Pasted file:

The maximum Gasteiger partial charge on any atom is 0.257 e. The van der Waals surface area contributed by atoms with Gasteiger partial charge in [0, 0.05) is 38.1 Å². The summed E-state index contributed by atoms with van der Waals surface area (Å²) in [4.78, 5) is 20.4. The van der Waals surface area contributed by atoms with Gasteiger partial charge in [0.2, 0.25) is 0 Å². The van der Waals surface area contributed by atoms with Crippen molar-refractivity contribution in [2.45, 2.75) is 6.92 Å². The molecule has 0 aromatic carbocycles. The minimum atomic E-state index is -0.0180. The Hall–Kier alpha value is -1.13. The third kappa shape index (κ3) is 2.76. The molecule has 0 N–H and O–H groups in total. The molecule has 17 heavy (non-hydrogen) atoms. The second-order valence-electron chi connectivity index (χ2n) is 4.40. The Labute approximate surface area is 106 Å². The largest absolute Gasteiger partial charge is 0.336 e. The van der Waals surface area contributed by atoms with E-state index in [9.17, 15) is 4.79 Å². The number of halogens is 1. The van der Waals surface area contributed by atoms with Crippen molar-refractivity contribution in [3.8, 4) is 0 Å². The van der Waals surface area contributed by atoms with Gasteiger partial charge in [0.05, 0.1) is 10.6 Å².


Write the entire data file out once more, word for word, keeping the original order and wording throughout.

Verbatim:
The maximum Gasteiger partial charge on any atom is 0.257 e. The van der Waals surface area contributed by atoms with Gasteiger partial charge in [0, 0.05) is 38.1 Å². The summed E-state index contributed by atoms with van der Waals surface area (Å²) in [4.78, 5) is 20.4. The van der Waals surface area contributed by atoms with Gasteiger partial charge in [0.2, 0.25) is 0 Å². The van der Waals surface area contributed by atoms with Crippen molar-refractivity contribution in [2.45, 2.75) is 6.92 Å². The molecule has 0 aromatic carbocycles. The minimum atomic E-state index is -0.0180. The Hall–Kier alpha value is -1.13. The third kappa shape index (κ3) is 2.76. The molecule has 0 N–H and O–H groups in total. The molecule has 17 heavy (non-hydrogen) atoms. The second-order valence-electron chi connectivity index (χ2n) is 4.40. The Labute approximate surface area is 106 Å². The largest absolute Gasteiger partial charge is 0.336 e. The van der Waals surface area contributed by atoms with E-state index in [9.17, 15) is 4.79 Å². The number of halogens is 1. The van der Waals surface area contributed by atoms with Crippen molar-refractivity contribution in [3.8, 4) is 0 Å². The van der Waals surface area contributed by atoms with Gasteiger partial charge in [0.05, 0.1) is 10.6 Å².